Nationwide, Nevada has one of the highest HIV diagnoses with 16.6 positive diagnoses per 100,000 people. With one of the highest rates of diagnoses in the country, Nevada is becoming one of the first states allowing pharmacists to prescribe HIV prevention drugs to those patients at risk of contracting the virus.
On June 6, 2021, Governor Steve Sisolak signed a bill authorizing pharmacists to prescribe and administer HIV prevention drugs, beginning October 1, 2021, which includes post and pre-exposure prophylaxis, without a prescription. Patients will now be able to walk into a pharmacy, speak with a pharmacist about HIV and their risk, and obtain medication to reduce their risk.
When a person is infected with HIV, they have it for life. The human body is unable to fight off the virus, it can however be controlled and the progression of the disease can be slowed. Over the past 10 years, the Food and Drug Administration (FDA) has approved drug therapies for those at risk of becoming infected, including Truvada and Descovy. Truvada can reduce the risk of infection and is recommended for all adults and adolescents at risk through either sex or injection drug use. Descovy is recommended for a smaller group of people and is being evaluated for effectiveness in preventing infection through vaginal sex.
Expanding access to options for prevention, especially since there are not enough doctors available to help individuals, is important in supporting the LGBTQ+ community of Nevada and providing health care across the state.
Pharmacists can assist patients in dealing with pre-exposure to immunodeficiency and post-exposure. The hope is that this wide-reaching public health effort will help to reduce the high transmission rate in the state. The ease of access in getting the medication from a neighborhood pharmacy will eliminate not only the stigma of first going to a primary care provider but also provide the crucial 72-hour window of early treatment.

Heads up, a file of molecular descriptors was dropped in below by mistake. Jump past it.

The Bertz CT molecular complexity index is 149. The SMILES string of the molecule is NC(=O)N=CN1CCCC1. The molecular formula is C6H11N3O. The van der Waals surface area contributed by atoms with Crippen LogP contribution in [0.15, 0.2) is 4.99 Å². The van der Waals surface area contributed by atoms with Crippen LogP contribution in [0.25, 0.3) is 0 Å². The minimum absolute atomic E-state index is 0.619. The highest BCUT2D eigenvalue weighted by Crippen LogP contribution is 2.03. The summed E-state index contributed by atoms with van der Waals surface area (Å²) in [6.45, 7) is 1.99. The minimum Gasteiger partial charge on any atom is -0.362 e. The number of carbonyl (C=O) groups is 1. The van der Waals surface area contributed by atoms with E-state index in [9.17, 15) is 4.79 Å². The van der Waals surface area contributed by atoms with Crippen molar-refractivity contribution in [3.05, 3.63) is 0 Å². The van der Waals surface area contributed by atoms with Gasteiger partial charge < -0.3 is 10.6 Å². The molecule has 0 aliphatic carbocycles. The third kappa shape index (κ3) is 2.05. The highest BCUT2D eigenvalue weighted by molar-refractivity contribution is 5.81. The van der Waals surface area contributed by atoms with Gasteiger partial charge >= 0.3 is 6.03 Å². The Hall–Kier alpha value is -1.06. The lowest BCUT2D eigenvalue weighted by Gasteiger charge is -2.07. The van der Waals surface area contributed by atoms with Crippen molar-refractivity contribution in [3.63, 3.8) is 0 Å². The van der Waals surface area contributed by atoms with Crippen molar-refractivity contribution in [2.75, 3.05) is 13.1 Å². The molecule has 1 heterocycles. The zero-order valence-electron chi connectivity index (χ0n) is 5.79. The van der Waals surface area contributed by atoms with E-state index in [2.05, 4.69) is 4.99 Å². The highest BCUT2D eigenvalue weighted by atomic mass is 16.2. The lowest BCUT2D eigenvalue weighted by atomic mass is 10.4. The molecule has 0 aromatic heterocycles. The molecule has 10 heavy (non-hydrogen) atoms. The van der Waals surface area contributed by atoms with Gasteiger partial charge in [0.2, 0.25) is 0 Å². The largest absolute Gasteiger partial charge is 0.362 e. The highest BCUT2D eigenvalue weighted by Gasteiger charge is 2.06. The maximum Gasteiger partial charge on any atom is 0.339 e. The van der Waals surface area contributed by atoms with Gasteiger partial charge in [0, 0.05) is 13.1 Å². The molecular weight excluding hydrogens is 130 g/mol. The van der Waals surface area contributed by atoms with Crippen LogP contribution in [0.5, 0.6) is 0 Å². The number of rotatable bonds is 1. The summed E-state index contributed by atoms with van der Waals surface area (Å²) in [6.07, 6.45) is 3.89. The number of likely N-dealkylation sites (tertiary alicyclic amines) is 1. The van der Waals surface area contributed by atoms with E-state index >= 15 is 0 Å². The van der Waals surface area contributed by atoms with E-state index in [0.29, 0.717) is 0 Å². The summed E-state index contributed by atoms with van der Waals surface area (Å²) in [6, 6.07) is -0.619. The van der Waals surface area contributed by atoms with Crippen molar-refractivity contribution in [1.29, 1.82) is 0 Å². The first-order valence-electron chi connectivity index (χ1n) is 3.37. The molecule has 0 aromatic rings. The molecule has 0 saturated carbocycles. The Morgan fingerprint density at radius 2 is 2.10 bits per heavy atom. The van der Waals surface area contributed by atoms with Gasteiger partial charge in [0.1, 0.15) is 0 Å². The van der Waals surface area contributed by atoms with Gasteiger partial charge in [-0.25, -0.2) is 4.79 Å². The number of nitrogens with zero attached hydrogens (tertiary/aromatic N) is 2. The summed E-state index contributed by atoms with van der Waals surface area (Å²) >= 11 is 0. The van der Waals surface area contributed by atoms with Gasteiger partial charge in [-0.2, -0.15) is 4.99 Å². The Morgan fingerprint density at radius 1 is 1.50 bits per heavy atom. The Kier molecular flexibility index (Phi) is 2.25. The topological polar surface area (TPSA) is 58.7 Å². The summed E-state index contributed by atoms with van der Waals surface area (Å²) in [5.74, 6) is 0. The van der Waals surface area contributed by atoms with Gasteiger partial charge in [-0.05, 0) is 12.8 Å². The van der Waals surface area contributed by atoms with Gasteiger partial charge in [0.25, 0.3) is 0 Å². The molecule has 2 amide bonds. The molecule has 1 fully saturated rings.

The bill requires the State Board of Pharmacy to develop protocols for pharmacists to also conduct or order laboratory tests to determine whether the medication is appropriate, ultimately leading to a quicker turnaround in treatment. It’s important that the regulations and protocols being developed as well as the insurance liability does not prevent a pharmacist from administering the medication, so the State Board will hold public hearings to gather feedback.
A concern, in reducing the cases of HIV, will be the high cost of the medication. Insurance and federal and state programs can help reduce costs but the bill, SB325, requires that public and private health care plans cover the cost of the medication, the costs of laboratory and diagnostic procedures, and reimbursing pharmacists for testing and prescribing in the same manner as primary care providers are reimbursed.
Most people are unaware of the financial options available for patients with HIV. Gilead, the pharmaceutical company that manufactures Truvada and Descovy, has a program – Advancing Access – that provides coupon cards to patients who are eligible for financial assistance for their copays. They also announced plans to donate Truvada annually to the CDC for uninsured Americans at risk for HIV through 2030. The Department of Health and Human Services has a program – Ready, Set, PrEP – for patients without prescription drug coverage to obtain PrEP at no cost. And, pharmacists may also be unaware of these options.